Our heroes should always include those who have given their lives for justice, righteousness, and the faith. Today, we might call to mind the great martyrs of the Church, those who have shed their own blood that we might have the Gospel. Perhaps they inspired those who have given their lives in service to our country.

Today we pray for those who have been part of our lives, part of the life of our Church, and the life of our country. These are the ones who have been people of faith and integrity and are true heroes that God has given us. These are the ones who have laid down their lives for what is right. If we would honor them on this Memorial Day, we should believe as they have believed, we should live as they have lived, and we should rejoice that their memory points us to our Savior, Jesus Christ, who is our hope of eternal life.

Thursday after Ash Wednesday: The Road Less Traveled

Today’s readings

When I hear today’s readings, I very often think of the poem, “The Road Less Traveled,” by Robert Frost. It goes, of course, like this:

Two roads diverged in a yellow wood
and sorry I could not travel both
And be one traveler, long I stood
and looked down one as far as I could
to where it bent in the undergrowth;
Then took the other, as just as fair,
and having perhaps the better claim
because it was grassy and wanted wear;
though as for that, the passing there
had worn them really about the same,
And both that morning equally lay
in leaves no feet had trodden black.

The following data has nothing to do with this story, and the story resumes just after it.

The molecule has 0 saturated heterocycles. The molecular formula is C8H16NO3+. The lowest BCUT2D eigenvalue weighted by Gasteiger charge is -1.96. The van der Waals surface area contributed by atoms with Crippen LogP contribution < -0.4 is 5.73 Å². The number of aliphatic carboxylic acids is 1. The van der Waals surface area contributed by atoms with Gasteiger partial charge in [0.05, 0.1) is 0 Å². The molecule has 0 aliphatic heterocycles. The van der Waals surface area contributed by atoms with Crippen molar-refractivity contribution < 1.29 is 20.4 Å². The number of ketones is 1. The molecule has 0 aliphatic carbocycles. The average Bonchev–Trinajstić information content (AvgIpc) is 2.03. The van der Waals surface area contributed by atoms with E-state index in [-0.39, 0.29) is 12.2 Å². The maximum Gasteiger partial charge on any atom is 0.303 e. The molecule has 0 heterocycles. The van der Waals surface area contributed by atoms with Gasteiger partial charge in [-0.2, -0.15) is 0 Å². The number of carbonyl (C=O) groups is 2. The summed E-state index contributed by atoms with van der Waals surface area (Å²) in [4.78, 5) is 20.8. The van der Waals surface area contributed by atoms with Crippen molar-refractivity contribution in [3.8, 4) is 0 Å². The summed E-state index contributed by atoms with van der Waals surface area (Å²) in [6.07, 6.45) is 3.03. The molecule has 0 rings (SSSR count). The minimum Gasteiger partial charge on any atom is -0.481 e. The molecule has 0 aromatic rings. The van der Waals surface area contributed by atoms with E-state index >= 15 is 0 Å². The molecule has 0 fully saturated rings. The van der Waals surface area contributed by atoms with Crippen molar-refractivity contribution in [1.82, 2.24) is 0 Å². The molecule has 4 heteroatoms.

Oh, I kept the first for another day!
Yet knowing how way leads on to way,
I doubted if I should ever come back.
I shall be telling this with a sigh
Somewhere ages and ages hence:
Two roads diverged in a wood, and I –
I took the one less traveled by,
and that has made all the difference.

I think of that poem because today’s readings speak, more or less, to the same sentiment, but with a more radical and crucial twist. Frost’s opinion is that both roads are equally valid, he simply chooses to take the one most people don’t. But the Gospel tells us that there really is only the one valid path, and that certainly is the road less traveled. We commonly call it the Way of the Cross.

Moses makes it clear: he sets before the people life and death, and then begs them to choose life. Choosing life, for the Christian, means going down that less traveled Way of the Cross, a road that is hard and filled with pitfalls. And maybe the real problem is that there is a choice. Wouldn’t it be great if we only had the one way set before us and no matter how hard it would be, that was all we could choose? But God has given us freedom and wants us to follow that Way of the Cross in freedom, because that’s the only way that leads to life; the only way that leads to him.